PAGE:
Histamine H3 receptors inhibit serotonin release in substantia nigra pars reticulata.
Threlfell S., Cragg SJ., Kalló I., Turi GF., Coen CW., Greenfield SA.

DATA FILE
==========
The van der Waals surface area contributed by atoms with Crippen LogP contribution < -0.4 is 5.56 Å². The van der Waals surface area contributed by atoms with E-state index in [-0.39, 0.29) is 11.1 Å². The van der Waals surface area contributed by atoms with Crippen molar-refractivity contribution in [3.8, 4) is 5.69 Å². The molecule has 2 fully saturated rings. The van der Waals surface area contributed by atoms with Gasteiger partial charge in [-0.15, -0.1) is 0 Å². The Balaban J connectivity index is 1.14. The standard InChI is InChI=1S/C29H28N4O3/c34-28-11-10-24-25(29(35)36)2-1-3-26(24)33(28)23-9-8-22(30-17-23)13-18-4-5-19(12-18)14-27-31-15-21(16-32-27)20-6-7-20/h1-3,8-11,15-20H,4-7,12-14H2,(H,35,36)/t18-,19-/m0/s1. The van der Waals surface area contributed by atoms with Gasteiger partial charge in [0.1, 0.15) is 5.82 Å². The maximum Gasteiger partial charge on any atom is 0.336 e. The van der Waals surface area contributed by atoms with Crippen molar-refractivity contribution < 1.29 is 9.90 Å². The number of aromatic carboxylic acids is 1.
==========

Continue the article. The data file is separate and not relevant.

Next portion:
The substantia nigra pars reticulata (SNr) plays a key role in basal ganglia function. Projections from multiple basal ganglia nuclei converge at the SNr to regulate nigrothalamic output. The SNr is also characterized by abundant aminergic input, including dopaminergic dendrites and axons containing 5-hydroxytryptamine (5-HT) or histamine (HA). The functions of HA in the SNr include motor control via HA H3 receptors (H3Rs), although the mechanism remains far from elucidated. In Parkinson's disease, there is an increase in H3Rs and the density of HA-immunoreactive axons in the SN. We explored the role of H3Rs in the regulation of 5-HT release in SNr using fast-scan cyclic voltammetry at carbon-fiber microelectrodes in rat midbrain slices. Immunohistochemistry identified a similar distribution for histaminergic and serotonergic processes in the SNr: immunoreactive varicosities were observed in the vicinity of dopaminergic dendrites. Electrically evoked 5-HT release was dependent on extracellular Ca2+ and prevented by NaV+-channel blockade. Extracellular 5-HT concentration was enhanced by inhibition of uptake transporters for 5-HT but not dopamine. Selective H3R agonists (R)-(-)-alpha-methyl-histamine or immepip inhibited evoked 5-HT release by up to 60%. This inhibition was prevented by the H3R antagonist thioperamide but not by the 5-HT1B receptor antagonist isamoltane. H3R inhibition of 5-HT release prevailed in the presence of GABA or glutamate receptor antagonists (ionotropic and metabotropic), suggesting minimal involvement of GABA or glutamate synapses. The potent regulation of 5-HT by H3Rs reported here not only elucidates HA function in the SNr but also raises the possibility of novel targets for basal ganglia therapies.